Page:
The next item is a debate on Petition P-05-854 - Make Learning Disability training mandatory for hospital staff.
The chair of the Petitions Committee,Janet Finch-Saunders (Aberconwy), presents the 5,650-name petition by the Paul Ridd Foundation which said mandatory training in Wales could "address the huge health inequalities facing people with autism and a learning disability".Copyright: BBC
Health minister Vaughan Gething responds to the report on behalf of the Welsh Government.
All the recommendations are accepted, or accepted in principle.
The Welsh Government is signed up to the World Health Organization elimination agenda for hepatitis B and C, which includes targets to reduce viral hepatitis incidence by 90% and to reduce mortality due to hepatitis B and C by 65% by 2030.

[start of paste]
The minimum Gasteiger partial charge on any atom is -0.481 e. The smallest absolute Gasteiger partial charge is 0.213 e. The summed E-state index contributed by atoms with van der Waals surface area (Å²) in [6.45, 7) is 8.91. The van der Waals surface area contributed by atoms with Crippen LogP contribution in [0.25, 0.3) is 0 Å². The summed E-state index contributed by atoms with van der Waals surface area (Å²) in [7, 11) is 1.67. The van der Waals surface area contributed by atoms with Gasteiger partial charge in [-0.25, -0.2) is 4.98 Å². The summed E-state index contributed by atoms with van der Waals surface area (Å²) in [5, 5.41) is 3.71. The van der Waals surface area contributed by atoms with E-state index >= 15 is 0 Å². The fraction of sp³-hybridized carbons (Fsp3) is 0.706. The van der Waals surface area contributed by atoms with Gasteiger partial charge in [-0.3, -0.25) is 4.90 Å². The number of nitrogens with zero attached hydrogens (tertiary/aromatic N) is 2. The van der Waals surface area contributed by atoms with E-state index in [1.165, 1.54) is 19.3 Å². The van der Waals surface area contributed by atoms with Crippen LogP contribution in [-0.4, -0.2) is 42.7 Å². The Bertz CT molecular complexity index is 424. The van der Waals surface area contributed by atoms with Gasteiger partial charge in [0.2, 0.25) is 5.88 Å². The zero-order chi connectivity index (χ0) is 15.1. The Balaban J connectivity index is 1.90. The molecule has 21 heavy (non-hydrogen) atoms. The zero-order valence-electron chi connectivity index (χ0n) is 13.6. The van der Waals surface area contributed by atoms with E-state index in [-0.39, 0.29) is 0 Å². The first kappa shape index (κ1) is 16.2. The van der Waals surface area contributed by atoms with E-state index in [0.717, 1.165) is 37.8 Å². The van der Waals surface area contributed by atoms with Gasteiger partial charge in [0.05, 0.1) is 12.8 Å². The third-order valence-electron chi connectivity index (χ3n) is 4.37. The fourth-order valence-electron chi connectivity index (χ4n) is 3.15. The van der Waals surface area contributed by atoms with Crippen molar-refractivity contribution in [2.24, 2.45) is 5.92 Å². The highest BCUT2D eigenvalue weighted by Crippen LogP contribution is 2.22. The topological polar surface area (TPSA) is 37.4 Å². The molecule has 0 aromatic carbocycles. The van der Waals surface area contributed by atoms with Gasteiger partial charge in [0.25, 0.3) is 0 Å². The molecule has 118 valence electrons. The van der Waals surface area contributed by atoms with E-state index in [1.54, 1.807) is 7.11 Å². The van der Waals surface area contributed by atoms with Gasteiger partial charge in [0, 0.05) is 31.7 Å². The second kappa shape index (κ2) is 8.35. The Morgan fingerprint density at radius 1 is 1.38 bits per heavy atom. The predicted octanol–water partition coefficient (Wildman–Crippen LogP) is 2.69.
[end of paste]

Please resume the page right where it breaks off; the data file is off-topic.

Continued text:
The written response by the Welsh Government to the report can be seen in full here.
There are an estimated 12,000 Welsh residents who are either unaware they have hepatitis C or are not engaging with services for treatment.
Helen Mary Jones standing in for Committee Chair Dai Lloyd presents the report, which has four recommendations.
Recommendation 1 is that the Welsh Government "produces a comprehensive national elimination strategy for hepatitis C, with clear ambitious targets, and workforce planning built in, and provides sustainable funding until elimination is achieved.
"This must be done as a matter of urgency, given that the current plan will end this year, and funding for dedicated posts is only confirmed until 2021."Copyright: BBC